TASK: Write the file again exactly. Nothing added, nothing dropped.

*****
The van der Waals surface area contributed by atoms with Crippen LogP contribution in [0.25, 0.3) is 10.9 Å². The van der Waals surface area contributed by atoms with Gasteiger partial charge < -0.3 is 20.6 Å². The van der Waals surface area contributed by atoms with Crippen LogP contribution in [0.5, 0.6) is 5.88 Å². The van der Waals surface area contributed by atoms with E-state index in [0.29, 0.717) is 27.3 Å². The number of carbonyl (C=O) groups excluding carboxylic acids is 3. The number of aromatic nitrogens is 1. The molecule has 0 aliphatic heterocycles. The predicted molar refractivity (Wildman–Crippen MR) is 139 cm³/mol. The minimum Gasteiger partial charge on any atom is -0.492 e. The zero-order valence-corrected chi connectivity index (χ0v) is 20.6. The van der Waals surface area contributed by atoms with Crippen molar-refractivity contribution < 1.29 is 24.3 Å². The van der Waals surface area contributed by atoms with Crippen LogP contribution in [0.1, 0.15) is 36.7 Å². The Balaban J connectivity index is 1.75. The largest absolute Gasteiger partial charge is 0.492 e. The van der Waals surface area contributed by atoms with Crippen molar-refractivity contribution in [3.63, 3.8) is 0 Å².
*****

The van der Waals surface area contributed by atoms with Crippen LogP contribution in [0.25, 0.3) is 10.9 Å². The van der Waals surface area contributed by atoms with Gasteiger partial charge < -0.3 is 20.6 Å². The van der Waals surface area contributed by atoms with Crippen LogP contribution in [0.5, 0.6) is 5.88 Å². The van der Waals surface area contributed by atoms with E-state index in [0.29, 0.717) is 27.3 Å². The number of carbonyl (C=O) groups excluding carboxylic acids is 3. The number of aromatic nitrogens is 1. The molecule has 0 aliphatic heterocycles. The predicted molar refractivity (Wildman–Crippen MR) is 139 cm³/mol. The minimum Gasteiger partial charge on any atom is -0.492 e. The zero-order valence-corrected chi connectivity index (χ0v) is 20.6. The van der Waals surface area contributed by atoms with Crippen molar-refractivity contribution < 1.29 is 24.3 Å². The van der Waals surface area contributed by atoms with Crippen LogP contribution in [0.1, 0.15) is 36.7 Å². The Balaban J connectivity index is 1.75. The largest absolute Gasteiger partial charge is 0.492 e. The van der Waals surface area contributed by atoms with Crippen molar-refractivity contribution in [3.63, 3.8) is 0 Å².